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LETTERS TO THE TIMES

The Move to Allow a Foreign-Born President

March 01, 2004

Regarding the constitutional ban on a foreign-born president: The essential problem that is being overlooked in this debate is the fundamental difference between a "natural-born citizen" and a "naturalized citizen." The right of citizenship can be revoked if that naturalized citizen lied during the process of becoming a citizen (e.g., Nazi prison guards). Whereas natural-born citizenship is irrevocable.

What would happen should we amend the Constitution and a naturalized citizen became president (even assuming he or she lived a blameless life for 20 years) and then, for some unknown reason, it came to light that he or she lied or made material mistakes in his or her citizenship application? Then we could possibly have a noncitizen president. Talk about turmoil! I feel our forefathers had it right the first time -- there is no need for second thoughts, no matter how alluring the concept is.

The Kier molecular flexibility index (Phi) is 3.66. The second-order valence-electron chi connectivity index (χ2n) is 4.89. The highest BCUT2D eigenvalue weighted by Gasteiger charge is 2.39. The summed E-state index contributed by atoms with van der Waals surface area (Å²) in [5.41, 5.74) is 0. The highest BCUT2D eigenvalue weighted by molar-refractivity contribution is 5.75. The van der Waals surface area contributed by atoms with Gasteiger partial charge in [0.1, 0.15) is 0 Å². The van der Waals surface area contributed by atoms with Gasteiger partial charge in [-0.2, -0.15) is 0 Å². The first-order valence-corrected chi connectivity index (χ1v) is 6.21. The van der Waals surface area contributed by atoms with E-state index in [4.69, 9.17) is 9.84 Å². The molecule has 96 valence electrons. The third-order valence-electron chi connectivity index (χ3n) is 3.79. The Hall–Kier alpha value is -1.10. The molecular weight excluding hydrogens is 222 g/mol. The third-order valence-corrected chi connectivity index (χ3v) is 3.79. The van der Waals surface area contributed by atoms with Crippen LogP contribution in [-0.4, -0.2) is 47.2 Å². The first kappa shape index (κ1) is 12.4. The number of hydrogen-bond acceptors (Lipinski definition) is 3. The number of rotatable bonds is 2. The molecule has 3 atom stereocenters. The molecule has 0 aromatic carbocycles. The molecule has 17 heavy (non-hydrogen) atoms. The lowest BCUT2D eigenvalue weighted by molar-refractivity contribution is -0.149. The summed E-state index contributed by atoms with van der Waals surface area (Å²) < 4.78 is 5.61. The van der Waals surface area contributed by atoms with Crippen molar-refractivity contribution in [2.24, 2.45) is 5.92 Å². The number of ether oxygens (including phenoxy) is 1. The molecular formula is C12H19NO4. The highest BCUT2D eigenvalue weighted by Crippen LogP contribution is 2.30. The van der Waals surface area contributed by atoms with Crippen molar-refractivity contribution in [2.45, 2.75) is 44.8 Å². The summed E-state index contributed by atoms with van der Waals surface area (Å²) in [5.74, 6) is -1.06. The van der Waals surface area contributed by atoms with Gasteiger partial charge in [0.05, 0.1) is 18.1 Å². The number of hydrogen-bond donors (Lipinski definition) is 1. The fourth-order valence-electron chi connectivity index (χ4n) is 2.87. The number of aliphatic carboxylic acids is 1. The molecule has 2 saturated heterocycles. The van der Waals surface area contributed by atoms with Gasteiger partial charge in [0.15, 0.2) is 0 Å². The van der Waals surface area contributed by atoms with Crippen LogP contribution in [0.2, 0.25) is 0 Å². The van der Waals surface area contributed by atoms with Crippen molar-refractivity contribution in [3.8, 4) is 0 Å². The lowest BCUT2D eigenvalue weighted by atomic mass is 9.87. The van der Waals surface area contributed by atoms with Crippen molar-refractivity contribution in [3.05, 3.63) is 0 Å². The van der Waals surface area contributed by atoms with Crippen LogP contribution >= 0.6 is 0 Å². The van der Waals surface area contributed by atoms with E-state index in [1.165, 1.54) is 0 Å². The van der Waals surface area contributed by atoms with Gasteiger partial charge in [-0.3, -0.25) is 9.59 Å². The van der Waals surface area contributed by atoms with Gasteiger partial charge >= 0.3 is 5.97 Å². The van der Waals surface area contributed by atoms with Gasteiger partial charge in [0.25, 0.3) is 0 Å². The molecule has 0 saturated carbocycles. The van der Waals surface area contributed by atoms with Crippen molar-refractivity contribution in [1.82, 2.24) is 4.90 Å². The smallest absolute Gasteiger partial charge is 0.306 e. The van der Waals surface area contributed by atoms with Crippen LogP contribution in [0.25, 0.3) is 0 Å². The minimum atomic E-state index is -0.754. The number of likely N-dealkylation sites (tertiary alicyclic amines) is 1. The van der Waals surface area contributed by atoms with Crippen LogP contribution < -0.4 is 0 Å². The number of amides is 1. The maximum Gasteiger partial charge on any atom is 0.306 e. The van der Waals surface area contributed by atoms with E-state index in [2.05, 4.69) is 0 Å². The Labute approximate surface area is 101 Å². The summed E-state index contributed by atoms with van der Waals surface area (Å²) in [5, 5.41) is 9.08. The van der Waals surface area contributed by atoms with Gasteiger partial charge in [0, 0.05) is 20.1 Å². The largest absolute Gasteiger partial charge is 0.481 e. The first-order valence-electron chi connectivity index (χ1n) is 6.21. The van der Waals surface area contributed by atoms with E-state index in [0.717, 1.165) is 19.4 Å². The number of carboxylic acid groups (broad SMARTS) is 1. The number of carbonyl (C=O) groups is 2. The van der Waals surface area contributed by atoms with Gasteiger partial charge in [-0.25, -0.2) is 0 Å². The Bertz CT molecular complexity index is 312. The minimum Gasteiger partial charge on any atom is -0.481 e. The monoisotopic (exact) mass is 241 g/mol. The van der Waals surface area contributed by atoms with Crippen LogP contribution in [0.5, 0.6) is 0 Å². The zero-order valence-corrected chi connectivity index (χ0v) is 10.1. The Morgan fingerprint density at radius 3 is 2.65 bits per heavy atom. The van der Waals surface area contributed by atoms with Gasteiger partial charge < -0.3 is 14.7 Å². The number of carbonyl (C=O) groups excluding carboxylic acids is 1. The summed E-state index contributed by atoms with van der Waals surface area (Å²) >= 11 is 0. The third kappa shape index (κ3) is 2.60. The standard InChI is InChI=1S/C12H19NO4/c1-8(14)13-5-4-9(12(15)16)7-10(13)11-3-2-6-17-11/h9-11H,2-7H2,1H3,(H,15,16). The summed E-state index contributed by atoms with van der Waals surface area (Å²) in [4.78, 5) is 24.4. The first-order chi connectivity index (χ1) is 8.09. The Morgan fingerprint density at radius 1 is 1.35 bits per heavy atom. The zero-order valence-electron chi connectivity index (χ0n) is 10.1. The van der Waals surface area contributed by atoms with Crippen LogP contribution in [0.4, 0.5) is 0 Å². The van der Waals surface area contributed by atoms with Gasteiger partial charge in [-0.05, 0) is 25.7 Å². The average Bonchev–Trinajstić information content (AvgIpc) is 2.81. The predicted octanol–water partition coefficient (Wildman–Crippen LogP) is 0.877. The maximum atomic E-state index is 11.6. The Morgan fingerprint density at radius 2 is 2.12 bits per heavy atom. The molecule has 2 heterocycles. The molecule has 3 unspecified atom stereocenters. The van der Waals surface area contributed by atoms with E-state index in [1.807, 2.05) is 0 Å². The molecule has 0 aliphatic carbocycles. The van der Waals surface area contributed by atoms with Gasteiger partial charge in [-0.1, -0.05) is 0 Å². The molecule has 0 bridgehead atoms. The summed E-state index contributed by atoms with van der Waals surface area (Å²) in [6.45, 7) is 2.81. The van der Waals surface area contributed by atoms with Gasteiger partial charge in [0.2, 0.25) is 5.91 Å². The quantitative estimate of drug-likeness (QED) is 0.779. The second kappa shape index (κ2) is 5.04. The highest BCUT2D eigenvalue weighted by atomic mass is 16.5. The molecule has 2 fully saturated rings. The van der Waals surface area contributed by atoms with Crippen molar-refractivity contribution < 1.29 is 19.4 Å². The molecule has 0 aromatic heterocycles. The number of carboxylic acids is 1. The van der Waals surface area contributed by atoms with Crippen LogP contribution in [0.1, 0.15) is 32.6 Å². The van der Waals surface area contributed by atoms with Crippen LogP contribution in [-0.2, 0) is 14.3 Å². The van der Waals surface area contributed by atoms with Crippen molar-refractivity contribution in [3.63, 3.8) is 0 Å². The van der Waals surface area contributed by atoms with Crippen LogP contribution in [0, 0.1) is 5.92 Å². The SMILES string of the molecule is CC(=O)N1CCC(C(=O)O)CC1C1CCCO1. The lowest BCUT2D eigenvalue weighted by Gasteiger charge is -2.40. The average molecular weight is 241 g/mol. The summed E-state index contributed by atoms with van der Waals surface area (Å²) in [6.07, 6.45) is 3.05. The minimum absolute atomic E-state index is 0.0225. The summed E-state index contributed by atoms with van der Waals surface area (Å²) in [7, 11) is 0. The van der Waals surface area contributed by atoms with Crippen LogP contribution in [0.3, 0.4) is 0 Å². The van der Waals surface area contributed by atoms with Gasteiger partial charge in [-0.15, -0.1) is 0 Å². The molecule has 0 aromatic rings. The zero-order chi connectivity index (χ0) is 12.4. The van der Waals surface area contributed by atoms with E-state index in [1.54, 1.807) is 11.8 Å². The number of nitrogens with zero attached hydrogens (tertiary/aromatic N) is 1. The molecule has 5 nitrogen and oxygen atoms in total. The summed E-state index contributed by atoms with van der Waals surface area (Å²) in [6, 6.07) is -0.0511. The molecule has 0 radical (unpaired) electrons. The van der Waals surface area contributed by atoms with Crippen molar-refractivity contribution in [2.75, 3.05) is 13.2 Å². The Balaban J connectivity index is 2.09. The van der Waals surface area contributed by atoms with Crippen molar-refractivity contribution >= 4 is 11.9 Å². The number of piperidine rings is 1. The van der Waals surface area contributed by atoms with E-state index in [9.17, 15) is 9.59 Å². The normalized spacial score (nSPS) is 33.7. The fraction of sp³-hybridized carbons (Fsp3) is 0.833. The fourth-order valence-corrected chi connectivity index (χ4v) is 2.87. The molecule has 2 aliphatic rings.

Errol Stambler

Attorney, Los Angeles

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Three cheers to Sen. Orrin Hatch (R-Utah) for his visionary proposal for a constitutional amendment to allow a foreign-born American to run for president (Feb. 23). Foreign-born Americans, in many cases, are more patriotic, civic-minded and appreciative of this country than their American-born fellow citizens. As a naturalized American citizen since 1969, I am a living example. Out of some 40 years in the U.S. (all in L.A.), other than my teaching career I have been a volunteer serving many different levels of governments -- from presidential commissions to the local college board, plus performing service in many community organizations. Hatch's recognition of foreign-born Americans is commendable.

Julia L. Wu

Los Angeles

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Our governor's plan to allow a naturalized citizen to become president would allow us to consider a remarkable candidate. No, not Arnold ... former Secretary of State Madeleine Albright!

Jerry Earle

Los Angeles

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